On June 24, 1478, the newly disembarked Castilian troops, charged with submitting once and for all the resistance of the Canarian natives, set up a camp in the vicinity of a ravine that was to be called del Guiniguada.

Right there, in order to guide the boats that would come to supply them, they preserved three huge palm trees. From this reference came the embryonic name of the island's capital, Real de las Tres Palmas de Gran Canaria, today the most populous city in the archipelago, with 375.000 inhabitants.

Vegueta, Las Palmas, Gran Canaria

A group of friends talk together on a terrace in Vegueta.

Affected by the strong resistance of the natives and, to top it off, by disagreements among the Castilians, the conquest dragged on.

It was only confirmed in April 1483, the month in which Guayarmina Semidá, the island's indigenous queen, surrendered to the invaders and caused the suicide of an influential tribal chief and his shaman.

Vegueta's Unique Colonial Architecture

From then onwards, with the stamp of the Crown and the almost infallible prospect of large profits, the construction of the first settlement in Gran Canaria was intensified.

A hospital, the Mudejar Chapel of San António Abad, is located where the chapel that spiritually served the camp of Real de Las Tres Palmas and predecessor of the current cathedral was built.

Cathedral of Sant Ana, Vegueta, Las Palmas, Canary Islands

Side view of the imposing Cathedral of Santa Ana, the symbol building of Vegueta.

They were accompanied by the Episcopal Palace, the Town hall, the Royal Audience, the Tribunal of the Holy Office and the Diocese of the Canary Islands, at the time, the only diocese.

Vegueta, Las Palmas, Gran Canaria

These ecclesiastical and government buildings alternated with others, residential, with open and green patios, abundant wooden balconies, in such a way that one of the emblematic streets of the neighborhood that, at first, welcomed the richest and most influential families on the island. it still calls Calle de los Balcones.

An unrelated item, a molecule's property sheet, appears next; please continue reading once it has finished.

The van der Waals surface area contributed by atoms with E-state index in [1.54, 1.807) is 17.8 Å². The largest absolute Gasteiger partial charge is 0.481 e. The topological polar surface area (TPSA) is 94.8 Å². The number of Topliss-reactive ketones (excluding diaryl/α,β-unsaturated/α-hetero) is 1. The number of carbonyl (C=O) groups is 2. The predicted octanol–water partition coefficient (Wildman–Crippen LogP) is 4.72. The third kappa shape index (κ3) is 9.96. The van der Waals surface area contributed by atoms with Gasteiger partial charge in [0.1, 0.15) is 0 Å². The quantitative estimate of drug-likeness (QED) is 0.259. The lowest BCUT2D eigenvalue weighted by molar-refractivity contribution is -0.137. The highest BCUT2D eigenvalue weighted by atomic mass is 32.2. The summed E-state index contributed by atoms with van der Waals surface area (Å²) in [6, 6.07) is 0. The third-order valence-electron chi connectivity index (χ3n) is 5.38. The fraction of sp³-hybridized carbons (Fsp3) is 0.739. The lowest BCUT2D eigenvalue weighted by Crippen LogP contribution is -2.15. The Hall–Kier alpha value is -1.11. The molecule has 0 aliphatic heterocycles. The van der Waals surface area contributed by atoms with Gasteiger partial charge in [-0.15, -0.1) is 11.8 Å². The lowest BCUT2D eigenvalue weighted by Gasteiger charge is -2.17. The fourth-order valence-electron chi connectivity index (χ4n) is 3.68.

Both buildings and others display a unique architectural richness, an improbable mix of Gothic, Renaissance, Neoclassical and, as is common in southern Spain and the Canaries, Mudejar elements.

Over time, this amalgamation of buildings and styles formed the urbanistic unit that, step by step, continued to dazzle us.

Calle del Castillo, Vegueta, Las Palmas, Gran Canaria

Calle del Castillo up and down, we passed the Plaza del Espíritu Santo several times.

As we pass by its hermitage dedicated to Cristo del Buen Fin and the fountain designed by the Gran Canarian artist Manuel Ponce de León y Falcón, spring of waters that refresh the small garden full of tropical plants, but not the Elixir of Youth that the discoverer made so much to be found on land today in Florida.

Fonte del Espiritu Santo, Vegueta, Las Palmas, Gran Canaria

The most refreshing corner of Calle del Castillo.

Casa Colón and the Columbus Passage through Las Palmas

In the direction of Av. de Canárias and Atlântico, we enter streets delimited by the yellowish facades of the Ermita de San António Abad and the neighboring neo-Gothic House of Colón, each with its intricate coat of arms.

Vegueta, Las Palmas, Gran Canaria

The Casa de Colón in the heart of Plaza de Santa Ana.